Each chapter addresses a particular classification of material culture-ceramics, stone tools, perishable materials, composite hunting technology, butchering practices and bone tools, and experimental zooarchaeology-detailing issues that must be considered in the development of experimental archaeology projects and discussing potential pitfalls. The experiments follow coherent and consistent research designs and procedures and are placed in a theoretical context, and contributors outline methods that will serve as a guide in future experiments. This degree of standardization is uncommon in traditional archaeological research but is essential to experimental archaeology.
The field has long been in need of a guide that focuses on methodology and design. This book fills that need not only for undergraduate and graduate students but for any archaeologist looking to begin an experimental research project.
In Disarmed Democracies: Domestic Institutions and the Use of Force, David P. Auerswald examines how the structure of domestic political institutions affects whether democracies use force or make threats during international disputes. Auerswald argues that the behavior of democracies in interstate conflict is shaped as much by domestic political calculations as by geopolitical circumstance. Variations in the structure of a democracy's institutions of governance make some types of democracies more likely to use force than others. To test his theory, Auerswald compares British, French, and U.S. behavior during military conflicts and diplomatic crises from the Cold War era to the present. He discusses how accountability and agenda control vary between parliamentary, presidential, and premier-presidential democracies and shows how this affects the ability of the democracy to signal its intentions, as well as the likelihood that it will engage in military conflict. His findings have implications for the study of domestic politics and the use of force, as well as of U.S. leadership during the next century.
This study will interest social scientists interested in the domestic politics of international security, comparative foreign policy, or the study of domestic institutions. It will interest those concerned with the exercise of U.S. leadership in the next century, the use of force by democracies, and the future behavior of democratizing nations.
David P. Auerswald is Assistant Professor of Political Science and International Affairs, George Washington University.
Combat drones are transforming attitudes about the use of military force. Military casualties and the costs of conflict sap public support for war and for political and military leaders. Combat drones offer an unprecedented ability to reduce these costs by increasing accuracy, reducing the risks to civilians, and protecting military personnel from harm. These advantages should make drone strikes more popular than operations involving ground troops. Yet many critics believe drone warfare will make political leaders too willing to authorize wars, weakening constraints on the use of force. Because combat drones are relatively new, these arguments have been based on anecdotes, a handful of public opinion polls, or theoretical speculation.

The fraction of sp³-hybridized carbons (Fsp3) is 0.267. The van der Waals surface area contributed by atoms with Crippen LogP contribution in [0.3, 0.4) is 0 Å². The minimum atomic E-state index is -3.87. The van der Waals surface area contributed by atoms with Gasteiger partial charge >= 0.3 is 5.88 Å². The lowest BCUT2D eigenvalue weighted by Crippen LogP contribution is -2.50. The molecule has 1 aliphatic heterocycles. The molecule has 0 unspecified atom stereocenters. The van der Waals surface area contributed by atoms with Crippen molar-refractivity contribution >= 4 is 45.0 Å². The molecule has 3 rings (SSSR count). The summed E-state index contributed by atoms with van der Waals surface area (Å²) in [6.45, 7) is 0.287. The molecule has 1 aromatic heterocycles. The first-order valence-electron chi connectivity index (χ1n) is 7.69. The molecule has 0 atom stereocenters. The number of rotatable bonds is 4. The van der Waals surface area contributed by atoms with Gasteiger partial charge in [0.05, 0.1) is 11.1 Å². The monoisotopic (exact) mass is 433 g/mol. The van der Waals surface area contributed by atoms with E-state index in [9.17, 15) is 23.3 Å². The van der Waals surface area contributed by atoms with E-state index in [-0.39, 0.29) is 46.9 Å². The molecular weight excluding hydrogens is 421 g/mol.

Drones and Support for the Use of Force uses experimental research to analyze the effects of combat drones on Americans’ support for the use of force. The authors’ findings—that drones have had important but nuanced effects on support for the use of force—have implications for democratic control of military action and civil-military relations and provide insight into how the proliferation of military technologies influences foreign policy.
Over the past quarter century, American liberals and conservatives alike have invoked memories of the 1960s to define their respective ideological positions and to influence voters. Liberals recall the positive associations of what might be called the "good Sixties"—the "Camelot" years of JFK, the early civil rights movement, and the dreams of the Great Society—while conservatives conjure images of the "bad Sixties"—a time of urban riots, antiwar protests, and countercultural revolt.
In Framing the Sixties, Bernard von Bothmer examines this battle over the collective memory of the decade primarily through the lens of presidential politics. He shows how four presidents—Ronald Reagan, George H. W. Bush, Bill Clinton, and George W. Bush—each sought to advance his political agenda by consciously shaping public understanding of the meaning of "the Sixties." He compares not only the way that each depicted the decade as a whole, but also their commentary on a set of specific topics: the presidency of John F. Kennedy, Lyndon Johnson's "Great Society" initiatives, the civil rights movement, and the Vietnam War.
In addition to analyzing the pronouncements of the presidents themselves, von Bothmer draws on interviews he conducted with more than one hundred and twenty cabinet members, speechwriters, advisers, strategists, historians, journalists, and activists from across the political spectrum—from Julian Bond, Daniel Ellsberg, Todd Gitlin, and Arthur Schlesinger to James Baker, Robert Bork, Phyllis Schlafly, and Paul Weyrich.
It is no secret that the upheavals of the 1960s opened fissures within American society that have continued to affect the nation's politics and to intensify its so-called culture wars. What this book documents is the extent to which political leaders, left and right, consciously exploited those divisions by "framing" the memory of that turbulent decade to serve their own partisan interests.